So please, hackers of the world, we need you to bust Zuma and the security apparatus in South Africa wide open, and publish on behalf of the people of this country, who have had their hopes dashed by a hopelessly corrupt government. Let the secrets which gave rise to this bill come to light!

    • by Anonymous Coward

      Are they freakkken kidding...They want to turn SA into Zimbabwe,this ain't democracy...People lets unite and fight this shity government,ZUMA should go back to school by the way maybe his big head could be useful for once in his life...FUCK THE ANC,CORRUPT MF's,YALL R COWARDS

  • by bleh-of-the-huns ( 17740 ) on Tuesday November 22, 2011 @02:29PM (#38138974)

    There is nothing to see here, move along..

    Welcome back to apartheid, only under black rule instead of white rule..

    This country (I am an expat) is intent on destroying itself. They have been trying to change history by renaming, or removing all monuments, good or bad, to historical figures and events.

    I'm glad I left.. as have most of my friends. SA while a beautiful country from a landscape aspect, is an absolute shithole from a people aspect, black, white, indian, makes not difference, the few good ones left should get the fuck out while the getting is good.

    • by scamper_22 ( 1073470 ) on Tuesday November 22, 2011 @03:00PM (#38139436)

      Another expat... absolutely agree.

      For the record.. I am of Indian descent, and while never had it as bad as the blacks, we certainly detested apartheid.

      SA is basically a country run by ideological corruption right now. While blacks make up 80% of the population and almost everyone agrees a certain amount of transition in terms of 'affirmative' action is a good thing given history it is being done in such an impractical way.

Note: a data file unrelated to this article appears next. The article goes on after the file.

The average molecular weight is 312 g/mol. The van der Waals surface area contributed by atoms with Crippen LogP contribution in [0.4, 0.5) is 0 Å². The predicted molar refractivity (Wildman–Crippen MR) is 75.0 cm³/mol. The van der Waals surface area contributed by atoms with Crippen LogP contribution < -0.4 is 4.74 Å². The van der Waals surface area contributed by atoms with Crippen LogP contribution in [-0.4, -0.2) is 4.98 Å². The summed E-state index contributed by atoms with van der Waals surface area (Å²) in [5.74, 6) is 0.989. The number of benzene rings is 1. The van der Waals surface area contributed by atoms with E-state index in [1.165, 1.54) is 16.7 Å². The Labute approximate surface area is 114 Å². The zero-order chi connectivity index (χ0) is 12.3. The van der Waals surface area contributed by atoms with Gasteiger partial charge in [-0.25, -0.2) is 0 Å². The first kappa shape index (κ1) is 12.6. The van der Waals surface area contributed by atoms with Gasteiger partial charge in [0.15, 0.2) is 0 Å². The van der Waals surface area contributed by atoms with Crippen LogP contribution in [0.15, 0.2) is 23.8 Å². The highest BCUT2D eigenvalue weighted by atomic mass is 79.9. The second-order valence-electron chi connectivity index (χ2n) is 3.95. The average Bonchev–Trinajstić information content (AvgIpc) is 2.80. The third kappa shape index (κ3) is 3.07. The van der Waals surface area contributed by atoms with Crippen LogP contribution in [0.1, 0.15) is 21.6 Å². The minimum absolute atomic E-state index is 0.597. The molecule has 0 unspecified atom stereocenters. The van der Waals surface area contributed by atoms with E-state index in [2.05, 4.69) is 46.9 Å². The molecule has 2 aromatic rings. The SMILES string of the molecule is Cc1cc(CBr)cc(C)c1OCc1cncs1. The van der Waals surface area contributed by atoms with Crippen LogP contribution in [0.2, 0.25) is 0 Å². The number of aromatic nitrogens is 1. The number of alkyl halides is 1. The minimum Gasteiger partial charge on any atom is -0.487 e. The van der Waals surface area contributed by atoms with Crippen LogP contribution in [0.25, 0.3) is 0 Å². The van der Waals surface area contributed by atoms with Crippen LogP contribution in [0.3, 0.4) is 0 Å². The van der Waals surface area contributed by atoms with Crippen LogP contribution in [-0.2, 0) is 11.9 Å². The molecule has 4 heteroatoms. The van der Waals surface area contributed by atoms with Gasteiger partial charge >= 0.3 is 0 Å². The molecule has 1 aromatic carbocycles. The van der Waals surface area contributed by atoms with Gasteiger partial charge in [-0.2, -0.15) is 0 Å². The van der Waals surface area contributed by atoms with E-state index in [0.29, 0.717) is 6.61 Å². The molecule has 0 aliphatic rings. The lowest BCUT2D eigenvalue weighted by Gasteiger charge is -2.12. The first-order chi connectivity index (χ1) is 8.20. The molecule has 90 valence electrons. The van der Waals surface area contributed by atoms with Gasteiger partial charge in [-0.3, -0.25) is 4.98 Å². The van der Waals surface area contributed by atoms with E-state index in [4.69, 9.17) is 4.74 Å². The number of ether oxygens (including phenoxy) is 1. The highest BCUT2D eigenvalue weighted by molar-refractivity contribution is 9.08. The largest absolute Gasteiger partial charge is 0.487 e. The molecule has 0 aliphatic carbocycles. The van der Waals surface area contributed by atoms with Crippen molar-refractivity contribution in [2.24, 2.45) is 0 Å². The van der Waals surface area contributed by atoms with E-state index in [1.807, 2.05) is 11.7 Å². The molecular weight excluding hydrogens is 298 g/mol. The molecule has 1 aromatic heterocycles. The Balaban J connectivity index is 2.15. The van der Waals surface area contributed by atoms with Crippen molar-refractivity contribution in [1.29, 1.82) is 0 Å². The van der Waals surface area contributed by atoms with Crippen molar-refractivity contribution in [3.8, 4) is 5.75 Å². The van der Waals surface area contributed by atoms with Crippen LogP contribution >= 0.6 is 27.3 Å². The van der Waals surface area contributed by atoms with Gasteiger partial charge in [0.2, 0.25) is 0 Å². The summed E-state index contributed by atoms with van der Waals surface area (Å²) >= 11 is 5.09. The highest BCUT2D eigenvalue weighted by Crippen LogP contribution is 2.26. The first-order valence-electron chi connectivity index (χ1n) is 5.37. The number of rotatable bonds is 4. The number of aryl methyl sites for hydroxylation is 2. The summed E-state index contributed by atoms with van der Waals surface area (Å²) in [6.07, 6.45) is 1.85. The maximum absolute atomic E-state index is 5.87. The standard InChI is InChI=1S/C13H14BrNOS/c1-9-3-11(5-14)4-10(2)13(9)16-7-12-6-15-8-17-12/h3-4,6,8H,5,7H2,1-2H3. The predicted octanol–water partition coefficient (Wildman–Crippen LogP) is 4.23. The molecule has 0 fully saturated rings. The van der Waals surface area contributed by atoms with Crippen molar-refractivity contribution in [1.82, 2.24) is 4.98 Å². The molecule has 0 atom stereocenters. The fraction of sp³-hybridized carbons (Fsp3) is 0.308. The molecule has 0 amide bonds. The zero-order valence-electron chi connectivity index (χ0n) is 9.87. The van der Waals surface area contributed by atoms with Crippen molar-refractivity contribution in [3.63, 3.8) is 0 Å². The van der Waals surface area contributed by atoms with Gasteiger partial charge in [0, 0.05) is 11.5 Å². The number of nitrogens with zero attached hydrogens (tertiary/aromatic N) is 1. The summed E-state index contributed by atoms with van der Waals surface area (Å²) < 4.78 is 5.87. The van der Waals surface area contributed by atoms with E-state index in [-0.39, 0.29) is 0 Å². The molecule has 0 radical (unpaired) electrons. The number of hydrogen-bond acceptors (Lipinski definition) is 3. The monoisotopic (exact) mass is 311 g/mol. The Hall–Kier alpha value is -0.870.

People are literally being handed positions of power with absolutely no qualifications. And of course this is coming down to massive corruption. It rarely goes to help the poor needy black family. The benefits tend to go to well connected black families who don't really need the help.

      Then you have the massive entitlement mentality. The biggest problem here is that 80% of the population is black. And unfortunately, a large percentage expect all the services for free. A simple example is electricity. They don't want to pay for electricity. They expect it to be subsidized by the other 20% of society. You can't run an electrical system that way. It's not like all the Indians or whites are rolling in money to subsidize it that way.

      So it's no surprise the government tries to crack down on whistle blowing. The whole country and government is based on corruption.

      It's a country doomed to run into the ground left to its own merits. There is hope though. China is heavily involved and at least keeps goods flowing... and they're relatively untainted by a colonial past in Africa.

      • by swb ( 14022 )

        Will it get as bad as Zimbabwe? It seems to be the same kind of corruption and kleptocracy, albeit not as centralized on one man.

        I often wonder if Zimbabweans ever get nostalgic for Ian Smith or wonder what would have happened if Ian Smith had hung on in Rhodesia -- would it have just reinforced the South African government, allow apartheid to continue longer than it did, or would it have transitioned before South Africa, leading the way to a multiracial society?

        • by scamper_22 ( 1073470 ) on Tuesday November 22, 2011 @03:53PM (#38140104)

          I personally don't think it will get as bad as Zimbabwe. But I'm always open to surprises :P

          One thing about Africa is your perception can change in a minute. I recall a few of the riots, where people I'd talk to everyday, suddenly turned on their neighbor and burned homes down... so take the following with a grain of salt.

          I think the problem in South Africa is less about 'hate' for white people, and more about general corruption and poverty. This is what I think saves South Africa from Zimbabwe. There is even a small effort to help the poor whites... and there are a lot of them. Despite the flight, there is still a fair number of institutional builders. The old European style institutions are still there. China is heavily involved.

          If anything, I think South Africa will just descend into crime, poverty, corruption... not unlike many of the Latin American countries have done in the past. I don't see a Zimbabwe style melt down.

          • by Anonymous Coward